Audiobook Review: Gettysburg: The Last Invasion

My library copy of this behemoth. This has to be the longest audiobook I’ve listened to so far at 18 discs and 22 and a half hours.

“Decisive enough.” That is my takeaway from Allen C. Guelzo’s 2013 book, which I consumed as an audiobook read by Robertson Dean, Gettysburg: The Last Invasion. It wasn’t so much that George Gordon Mead and the Union “won” the battle, but that Robert E. Lee and the Confederates lost it. In that way, it’s also a play on Lee’s own motivation, whereby he sought a decisive victory, or at least something to so smother the morale of the North that the politicians, particularly the agitating Democrats, would pressure Lincoln to come to the negotiating table. And it is hard to classify the Battle of Gettysburg as a major turning point in the Civil War, per se, when the Civil War would continue its bloody fighting for another 646 days, or just under two years. Still, as I think Guelzo painstakingly explains in comprehensive nuance and context, it was “decisive enough.”

My perpetual takeaway from any book about war, and the Civil War is no different, is that nobody ever expects war to be as long as it ends up being or as costly, both in blood and treasure. It is not that wars are an inevitability; it is that wars manifest delusional men. Now, once the war is underway, the reason Guelzo goes with “decisive enough” is also because wars, like many human affairs, often turn on intangibles hard to pin down, such as “morale” and “momentum.” It is in those two areas in which Guelzo believes the Union struck a “decisive enough” blow against the Confederates. Plus, as the subheading of the book alludes to, it also was the last time Lee would try to invade the North, and by the understanding of the Confederates, they couldn’t win the War without a successful invasion of the North. Granted, as Guelzo also points out, it is interesting to consider what would have happened had former General George McClellan — a General Lincoln relieved of power amid the Civil War in 1862, and McClellan, along with others within the Union, were Democrats and more pliable on the emancipation question — won the presidency in the 1864 presidential election instead of Lincoln. Even though Lincoln won easily, it is interesting to consider if he would have won easily if Gettysburg had gone a different way. Then, the Democrats would have been in power and do they negotiate with Lee, Jefferson Davis and the Confederates? It seems feasible, Guelzo argues.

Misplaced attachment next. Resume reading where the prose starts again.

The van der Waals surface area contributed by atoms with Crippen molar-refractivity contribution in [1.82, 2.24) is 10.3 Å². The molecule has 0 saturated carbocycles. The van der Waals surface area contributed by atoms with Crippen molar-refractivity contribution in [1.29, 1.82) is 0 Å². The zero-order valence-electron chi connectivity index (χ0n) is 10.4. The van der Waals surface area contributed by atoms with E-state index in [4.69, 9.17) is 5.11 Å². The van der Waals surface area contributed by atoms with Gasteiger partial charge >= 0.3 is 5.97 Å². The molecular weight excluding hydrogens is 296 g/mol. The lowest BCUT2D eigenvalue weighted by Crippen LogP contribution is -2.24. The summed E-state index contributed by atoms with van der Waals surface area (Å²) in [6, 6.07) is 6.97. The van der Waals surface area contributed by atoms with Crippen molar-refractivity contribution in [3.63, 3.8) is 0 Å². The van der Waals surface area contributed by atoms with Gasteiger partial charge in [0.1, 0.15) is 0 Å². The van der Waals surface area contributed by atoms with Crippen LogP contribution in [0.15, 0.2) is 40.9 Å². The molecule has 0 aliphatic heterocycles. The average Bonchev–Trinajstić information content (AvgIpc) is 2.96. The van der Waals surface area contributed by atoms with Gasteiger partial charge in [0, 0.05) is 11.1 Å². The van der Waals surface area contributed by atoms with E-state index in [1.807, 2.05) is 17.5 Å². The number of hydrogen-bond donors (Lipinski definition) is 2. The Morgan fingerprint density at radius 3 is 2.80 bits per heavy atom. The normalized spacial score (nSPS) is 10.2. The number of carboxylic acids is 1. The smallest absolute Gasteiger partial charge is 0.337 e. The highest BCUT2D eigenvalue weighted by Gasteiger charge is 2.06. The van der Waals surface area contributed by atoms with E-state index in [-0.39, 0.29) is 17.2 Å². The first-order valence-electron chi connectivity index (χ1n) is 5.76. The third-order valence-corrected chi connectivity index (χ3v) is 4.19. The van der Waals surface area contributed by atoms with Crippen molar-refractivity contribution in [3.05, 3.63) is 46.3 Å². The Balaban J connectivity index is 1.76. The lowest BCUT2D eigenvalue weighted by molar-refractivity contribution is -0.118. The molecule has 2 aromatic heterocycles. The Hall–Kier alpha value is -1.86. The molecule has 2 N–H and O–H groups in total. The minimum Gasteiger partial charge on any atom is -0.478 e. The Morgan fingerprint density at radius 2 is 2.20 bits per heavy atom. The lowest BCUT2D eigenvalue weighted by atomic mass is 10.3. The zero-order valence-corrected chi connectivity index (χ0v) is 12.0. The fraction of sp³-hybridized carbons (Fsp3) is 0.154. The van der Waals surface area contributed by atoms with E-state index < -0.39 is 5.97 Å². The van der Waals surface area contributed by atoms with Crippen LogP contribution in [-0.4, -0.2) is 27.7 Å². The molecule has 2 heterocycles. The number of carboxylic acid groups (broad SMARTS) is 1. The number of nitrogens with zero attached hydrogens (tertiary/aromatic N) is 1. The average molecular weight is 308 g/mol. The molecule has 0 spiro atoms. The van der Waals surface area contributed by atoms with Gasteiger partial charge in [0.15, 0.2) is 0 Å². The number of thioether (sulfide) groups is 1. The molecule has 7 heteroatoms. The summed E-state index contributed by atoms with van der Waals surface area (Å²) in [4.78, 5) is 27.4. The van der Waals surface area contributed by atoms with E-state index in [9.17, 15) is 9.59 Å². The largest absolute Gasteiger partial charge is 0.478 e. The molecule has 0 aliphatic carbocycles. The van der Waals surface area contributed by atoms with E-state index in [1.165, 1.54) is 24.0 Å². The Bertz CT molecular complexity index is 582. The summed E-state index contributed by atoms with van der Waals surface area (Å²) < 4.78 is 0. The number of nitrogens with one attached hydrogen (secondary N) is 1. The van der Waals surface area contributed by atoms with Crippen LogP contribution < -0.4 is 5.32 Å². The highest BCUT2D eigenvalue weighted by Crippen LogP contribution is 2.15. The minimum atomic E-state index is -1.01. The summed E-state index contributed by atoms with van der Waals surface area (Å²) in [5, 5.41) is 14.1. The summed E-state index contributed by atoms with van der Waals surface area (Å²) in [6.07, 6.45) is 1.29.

American wars also seem to follow a similar pattern: Unpreparedness giving way to an underdog comeback of sorts. In the case of the Civil War, in the decade or so leading up to it, former newspaper editor and representative, Horace Greeley, thought it indefensible to have a standing army. The very idea of it was incompatible with American democracy. In fact, Guelzo said the United States federal government spent more money on federal judges than federal armories and arsenals at the time. Both the lack of a standing army and judges usurping the army in monetary allocation is inconceivable in our modern era. Another pattern is that when war occurs, American wars are often fought by the seemingly unlikeliest of individuals: Immigrants, and they do so espousing the highest ideals of American freedom and democracy. In reality, the throughline makes perfect sense; immigrants are motivated to come here for precisely what we offer as a country and thus, they tend to understand its value and the need to safeguard it better than native citizens.